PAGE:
Under the designation Lockheed XFV-1, the company completed and flew the first of two prototypes of a single-seat VTOL research aircraft. Powered by a 4362kW Allison XT40-pA-6 turboprop engine, the Salmon was one of a number of tail-sitter designs originated in the early 1950s. Basically, the aircraft was a conventional mid-wing monoplane without normal landing gear. The tail had equal-span cruciform surfaces each incorporating a shock-strut and castoring wheel, and the aircraft was intended to
stand vertically on its tail unit for take-off and landing. However, as the 5294kW T54-A-3 engine intended for the proposed XFV-2 VTOL fighter derivative did not materialise, the XFV-1 was fitted with a temporary conventional undercarriage and operated from this until the whole programme was cancelled in June 1955 and construction of the second prototype abandoned. Span was 9.40m, maximum take-off weight 7358kg and maximum speed estimated at 933km/h.
|A three-view drawing (1278 x 846)|
|Roger Wildcat, 02.05.2014|
I think applying the name "Salmon" to this airplane is a bit of revisionist history whimsy. It was NEVER referred to by that name by any knowledgable person. Don't think Fish Salmon would be amused either.
This aircraft, and the Convair XFY "Pogo", were designed to satisfy an ill-conceived Navy requirement for a fighter that could take off and land in a vertical attitude from small platforms on Navy or Merchant ships. Both were powered by a turboprop engine, the Allison T-40, that fell far short in terms of mechanical reliability. Apart from that difficulty, however, the entire concept was flawed by the near impossibility of taking off and landing any aircraft in a vertical attitude from a small platform on the rolling deck of a ship at sea. The Lockheed design was never flown that way, even on land. Although the Convair design actually was taken off and landed vertically, it was only done from land, and then only by an extremely experienced test-pilot. The chances that a regular military pilot could have managed to fly either aircraft successfully from the heaving deck of a ship at sea were extremely slim. In any case, both aircraft were so top-heavy when standing on their tails that, if they ever were placed on the deck of a ship at sea, they stood an excellent chance of toppling over of their own accord.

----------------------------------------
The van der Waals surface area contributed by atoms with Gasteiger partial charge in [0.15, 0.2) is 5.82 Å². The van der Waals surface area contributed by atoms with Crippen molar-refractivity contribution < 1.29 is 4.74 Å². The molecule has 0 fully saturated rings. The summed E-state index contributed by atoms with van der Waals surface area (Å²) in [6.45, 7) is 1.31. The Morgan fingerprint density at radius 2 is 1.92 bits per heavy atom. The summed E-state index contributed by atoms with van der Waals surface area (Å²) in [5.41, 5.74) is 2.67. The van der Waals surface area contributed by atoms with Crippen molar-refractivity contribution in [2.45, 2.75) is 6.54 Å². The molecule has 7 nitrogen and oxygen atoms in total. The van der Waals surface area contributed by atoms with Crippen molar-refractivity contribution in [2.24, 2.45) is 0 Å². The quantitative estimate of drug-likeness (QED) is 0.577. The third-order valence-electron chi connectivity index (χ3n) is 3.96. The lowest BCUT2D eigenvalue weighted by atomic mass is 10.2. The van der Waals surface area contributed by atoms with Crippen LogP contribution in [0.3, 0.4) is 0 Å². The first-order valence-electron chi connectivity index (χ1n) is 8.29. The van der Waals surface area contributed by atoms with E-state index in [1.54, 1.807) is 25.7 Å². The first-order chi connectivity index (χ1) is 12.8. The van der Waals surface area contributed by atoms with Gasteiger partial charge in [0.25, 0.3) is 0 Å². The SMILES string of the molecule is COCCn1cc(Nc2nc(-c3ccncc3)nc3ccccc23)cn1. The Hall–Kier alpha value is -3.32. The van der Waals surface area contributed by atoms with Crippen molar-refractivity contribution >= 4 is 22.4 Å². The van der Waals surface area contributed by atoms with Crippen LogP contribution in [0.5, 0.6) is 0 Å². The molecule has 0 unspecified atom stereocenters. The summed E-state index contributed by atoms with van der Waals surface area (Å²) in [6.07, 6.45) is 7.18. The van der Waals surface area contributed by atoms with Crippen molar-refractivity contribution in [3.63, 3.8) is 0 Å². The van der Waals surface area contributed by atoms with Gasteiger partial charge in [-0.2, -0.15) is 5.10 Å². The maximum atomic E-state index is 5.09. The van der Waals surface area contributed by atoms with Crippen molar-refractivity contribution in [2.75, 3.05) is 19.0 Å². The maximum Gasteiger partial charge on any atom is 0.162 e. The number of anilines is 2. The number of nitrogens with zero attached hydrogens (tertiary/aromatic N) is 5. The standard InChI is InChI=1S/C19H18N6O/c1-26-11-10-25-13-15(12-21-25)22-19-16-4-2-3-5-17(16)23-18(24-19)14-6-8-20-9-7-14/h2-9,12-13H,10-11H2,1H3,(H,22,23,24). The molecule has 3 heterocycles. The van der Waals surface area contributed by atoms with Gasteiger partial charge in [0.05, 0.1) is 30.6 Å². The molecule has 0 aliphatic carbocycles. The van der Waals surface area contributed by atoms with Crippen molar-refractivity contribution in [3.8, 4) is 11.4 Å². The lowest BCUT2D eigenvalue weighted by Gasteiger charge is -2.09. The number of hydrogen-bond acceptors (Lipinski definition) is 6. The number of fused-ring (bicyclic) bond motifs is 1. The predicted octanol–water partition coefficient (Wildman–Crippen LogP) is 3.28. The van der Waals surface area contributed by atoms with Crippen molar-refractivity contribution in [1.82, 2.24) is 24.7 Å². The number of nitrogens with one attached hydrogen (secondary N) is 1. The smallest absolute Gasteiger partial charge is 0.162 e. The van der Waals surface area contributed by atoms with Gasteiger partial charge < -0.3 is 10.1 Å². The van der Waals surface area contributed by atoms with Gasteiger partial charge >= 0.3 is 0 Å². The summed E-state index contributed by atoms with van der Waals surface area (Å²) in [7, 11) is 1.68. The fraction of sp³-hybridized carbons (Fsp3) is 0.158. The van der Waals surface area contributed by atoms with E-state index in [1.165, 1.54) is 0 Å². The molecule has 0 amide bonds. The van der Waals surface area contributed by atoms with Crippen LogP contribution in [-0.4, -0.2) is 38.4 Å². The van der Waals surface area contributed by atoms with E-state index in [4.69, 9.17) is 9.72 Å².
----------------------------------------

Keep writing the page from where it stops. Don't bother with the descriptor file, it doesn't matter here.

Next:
|Paul E. Nichols, 17.01.2011|
Aircraft number 657,the flight test aircraft was moved to North base,Edwards,after completion of flight tests. It was then moved to Hiller Aircraft at Palo Alto, California, (Hiller Helicopters)in September 1856. It had the engine removed for use in the Hiller X-18 twin engine tilt wing transport. (The other engine came from the Convair XFY-1 Pogo.)